Palmyra superintendent concerned about proposed education bills

Members of the Missouri House and Senate listen to Gov. Eric Greitens deliver the annual State of the State address Wednesday in Jefferson City, Mo. Palmyra R-1 School District Superintendent Kirt Malone is wary of proposed legislation that would expand charter schools in Missouri and allow tax credits for people who send their children to private schools. | AP Photo
By Herald-Whig
Posted: Jan. 11, 2018 8:35 pm Updated: Jan. 11, 2018 8:56 pm

PALMYRA, Mo. -- Palmyra R-1 School District Superintendent Kirt Malone voiced concern this week about some possible legislation that could adversely affect public school funding in Missouri.

Malone told the Palmyra School Board at its meeting that the General Assembly might take up some proposed bills this session to allow tax credits or vouchers along with charter school expansion.

House Bill 1639, for example, would establish the Missouri Empowerment Scholarship Accounts Program, which would allow families to claim tax credits for sending their kids to private schools, home schools or schools other than the child's local public school.

Malone believes the program could siphon away millions of dollars from the state's public education system, making tight school district budgets even tighter.

"What happens is, taxpayers will make contributions and claim a tax credit," he said. "So instead of those tax dollars going into the general revenue fund, those tax credits are given back to the taxpayers who made the contributions."

Malone also said some open enrollment bills might be introduced this year, which essentially "would provide families with a voucher to allow their children to attend school anywhere they would like."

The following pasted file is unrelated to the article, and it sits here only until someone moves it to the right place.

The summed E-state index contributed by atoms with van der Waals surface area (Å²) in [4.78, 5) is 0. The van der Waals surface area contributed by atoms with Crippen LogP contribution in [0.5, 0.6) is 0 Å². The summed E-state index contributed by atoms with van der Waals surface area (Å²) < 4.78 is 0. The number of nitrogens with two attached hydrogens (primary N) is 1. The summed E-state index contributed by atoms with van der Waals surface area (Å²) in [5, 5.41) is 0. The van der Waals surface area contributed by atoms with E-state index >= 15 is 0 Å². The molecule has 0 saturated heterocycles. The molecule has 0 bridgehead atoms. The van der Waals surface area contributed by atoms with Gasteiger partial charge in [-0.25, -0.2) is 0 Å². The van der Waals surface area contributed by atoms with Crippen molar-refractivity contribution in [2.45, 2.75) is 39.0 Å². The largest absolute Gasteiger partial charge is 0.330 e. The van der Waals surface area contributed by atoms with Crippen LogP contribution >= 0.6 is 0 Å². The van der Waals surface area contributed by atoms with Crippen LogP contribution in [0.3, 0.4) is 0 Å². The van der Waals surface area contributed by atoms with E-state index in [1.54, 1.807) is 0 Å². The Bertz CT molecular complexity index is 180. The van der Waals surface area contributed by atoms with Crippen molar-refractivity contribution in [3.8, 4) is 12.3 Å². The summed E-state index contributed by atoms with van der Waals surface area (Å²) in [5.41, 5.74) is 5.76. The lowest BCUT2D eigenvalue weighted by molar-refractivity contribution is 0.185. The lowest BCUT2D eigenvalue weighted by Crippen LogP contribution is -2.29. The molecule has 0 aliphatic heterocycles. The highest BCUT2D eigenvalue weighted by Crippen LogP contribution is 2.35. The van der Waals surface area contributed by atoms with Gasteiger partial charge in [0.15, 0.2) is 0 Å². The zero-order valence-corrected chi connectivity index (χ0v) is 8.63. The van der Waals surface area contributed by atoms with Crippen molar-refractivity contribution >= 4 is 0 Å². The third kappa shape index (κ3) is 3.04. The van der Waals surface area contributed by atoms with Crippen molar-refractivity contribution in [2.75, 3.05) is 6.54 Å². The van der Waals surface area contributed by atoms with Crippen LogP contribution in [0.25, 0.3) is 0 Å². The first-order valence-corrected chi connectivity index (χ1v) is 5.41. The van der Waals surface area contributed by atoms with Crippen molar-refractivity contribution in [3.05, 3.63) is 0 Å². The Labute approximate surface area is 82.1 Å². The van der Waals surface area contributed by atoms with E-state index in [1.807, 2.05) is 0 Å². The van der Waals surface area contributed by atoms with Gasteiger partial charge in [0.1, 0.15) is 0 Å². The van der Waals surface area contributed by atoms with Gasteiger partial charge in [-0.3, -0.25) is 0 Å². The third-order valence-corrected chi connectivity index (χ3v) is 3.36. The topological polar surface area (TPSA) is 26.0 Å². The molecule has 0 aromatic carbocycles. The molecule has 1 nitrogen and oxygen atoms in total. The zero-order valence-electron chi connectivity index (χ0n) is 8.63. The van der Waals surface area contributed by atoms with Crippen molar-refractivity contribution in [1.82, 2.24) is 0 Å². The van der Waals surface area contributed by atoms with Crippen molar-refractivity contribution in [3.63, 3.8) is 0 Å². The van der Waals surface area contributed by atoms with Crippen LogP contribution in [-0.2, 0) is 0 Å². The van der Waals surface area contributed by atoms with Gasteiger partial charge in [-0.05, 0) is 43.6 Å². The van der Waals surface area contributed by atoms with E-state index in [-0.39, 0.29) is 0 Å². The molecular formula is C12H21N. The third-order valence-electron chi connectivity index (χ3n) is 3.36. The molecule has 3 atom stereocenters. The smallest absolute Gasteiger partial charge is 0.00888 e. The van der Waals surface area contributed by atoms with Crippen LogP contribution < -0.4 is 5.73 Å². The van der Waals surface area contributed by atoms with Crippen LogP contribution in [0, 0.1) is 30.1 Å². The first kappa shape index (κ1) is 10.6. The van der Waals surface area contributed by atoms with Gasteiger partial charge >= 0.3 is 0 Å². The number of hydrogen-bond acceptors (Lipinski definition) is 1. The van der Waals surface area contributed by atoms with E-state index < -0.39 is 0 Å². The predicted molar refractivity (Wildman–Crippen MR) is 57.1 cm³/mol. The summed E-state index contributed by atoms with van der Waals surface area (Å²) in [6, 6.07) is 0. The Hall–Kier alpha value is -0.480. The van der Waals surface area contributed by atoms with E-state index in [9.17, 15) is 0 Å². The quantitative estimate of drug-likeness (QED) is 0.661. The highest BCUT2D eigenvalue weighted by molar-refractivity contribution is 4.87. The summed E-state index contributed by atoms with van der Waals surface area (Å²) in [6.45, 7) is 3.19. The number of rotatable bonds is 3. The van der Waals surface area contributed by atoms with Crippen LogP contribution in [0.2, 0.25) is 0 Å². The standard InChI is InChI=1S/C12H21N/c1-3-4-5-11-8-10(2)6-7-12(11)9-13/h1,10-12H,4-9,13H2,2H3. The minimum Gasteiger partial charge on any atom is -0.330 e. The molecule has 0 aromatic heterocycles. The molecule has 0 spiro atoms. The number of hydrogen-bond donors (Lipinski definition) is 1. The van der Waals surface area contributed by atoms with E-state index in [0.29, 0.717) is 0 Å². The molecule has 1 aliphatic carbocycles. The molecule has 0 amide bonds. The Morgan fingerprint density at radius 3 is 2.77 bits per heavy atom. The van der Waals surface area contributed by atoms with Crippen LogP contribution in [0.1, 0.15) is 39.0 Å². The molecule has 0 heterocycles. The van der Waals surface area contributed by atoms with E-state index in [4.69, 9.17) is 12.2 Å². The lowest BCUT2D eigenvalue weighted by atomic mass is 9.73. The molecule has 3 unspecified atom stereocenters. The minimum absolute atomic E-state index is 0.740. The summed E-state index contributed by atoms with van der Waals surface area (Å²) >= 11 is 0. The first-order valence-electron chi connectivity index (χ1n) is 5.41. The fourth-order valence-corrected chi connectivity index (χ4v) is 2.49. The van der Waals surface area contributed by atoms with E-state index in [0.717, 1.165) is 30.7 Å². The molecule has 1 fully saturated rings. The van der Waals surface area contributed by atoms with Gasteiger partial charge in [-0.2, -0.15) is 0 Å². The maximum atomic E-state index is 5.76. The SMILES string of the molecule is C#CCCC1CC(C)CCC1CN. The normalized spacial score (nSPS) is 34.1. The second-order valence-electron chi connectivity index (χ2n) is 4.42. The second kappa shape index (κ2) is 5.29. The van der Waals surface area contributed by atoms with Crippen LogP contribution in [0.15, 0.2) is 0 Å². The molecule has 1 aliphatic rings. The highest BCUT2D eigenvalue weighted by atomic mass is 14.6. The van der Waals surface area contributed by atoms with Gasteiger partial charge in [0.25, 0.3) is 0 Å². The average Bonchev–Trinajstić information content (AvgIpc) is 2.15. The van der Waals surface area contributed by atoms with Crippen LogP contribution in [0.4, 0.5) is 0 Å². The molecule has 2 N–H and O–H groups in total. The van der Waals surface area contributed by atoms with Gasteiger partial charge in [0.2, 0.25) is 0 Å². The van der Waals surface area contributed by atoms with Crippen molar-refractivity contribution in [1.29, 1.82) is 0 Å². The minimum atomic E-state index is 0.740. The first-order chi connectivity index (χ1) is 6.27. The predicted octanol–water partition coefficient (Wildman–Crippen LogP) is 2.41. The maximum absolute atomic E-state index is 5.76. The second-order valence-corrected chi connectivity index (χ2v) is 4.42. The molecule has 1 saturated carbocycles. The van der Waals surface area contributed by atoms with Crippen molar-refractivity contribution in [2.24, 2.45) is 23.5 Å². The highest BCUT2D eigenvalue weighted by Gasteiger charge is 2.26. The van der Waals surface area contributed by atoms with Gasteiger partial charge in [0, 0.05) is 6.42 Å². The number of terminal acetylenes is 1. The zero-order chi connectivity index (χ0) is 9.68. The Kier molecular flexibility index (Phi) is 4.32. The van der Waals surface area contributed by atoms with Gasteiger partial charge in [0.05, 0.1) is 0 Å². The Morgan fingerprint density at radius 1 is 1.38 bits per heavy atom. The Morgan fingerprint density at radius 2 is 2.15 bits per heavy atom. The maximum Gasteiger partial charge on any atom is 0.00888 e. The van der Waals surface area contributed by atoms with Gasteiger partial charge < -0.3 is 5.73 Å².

He said another bill that could come up for consideration calls for expanding charter schools beyond the St. Louis and Kansas City areas. He feels charter schools might not be the best solution to educating students.

"The philosophy is charter schools provide school choice for students who live in school districts that underperform," he said. "The reality is charter schools have performance issues, and they're inefficient and lack public accountability."

Malone said school superintendents across the state will be keeping an eye on what legislative actions take place in Jefferson City this year, but the uncertainty over state school funding will make it difficult for districts to prepare their budgets for next year.

"The state requires us to have a budget in place by June, but the state doesn't always have its budget ready in June," he said.

Also at the School Board meeting, Kinsey Cissna, the district's special ed coordinator, reported that the district is meeting the state's criteria in implementing the Individuals With Disabilities in Education Act.

Cissna said the district logged a perfect score in all 10 determination areas recognized by the Missouri Department of Elementary and Secondary Education.


The School Board extended Malone's contract by an additional year, through the 2019-20 fiscal year.

Proposed key dates for the 2018-19 school calendar were discussed. Malone said the board will take action on the calendar in February.

Palmyra High School senior Alyssa Loman was selected as the Belcher Scholarship representative from Palmyra R-1.

Board members were informed that the graduation ceremony for the district's PRIDE alternative school program was postponed to Sunday, Jan. 14, because of bad weather last weekend.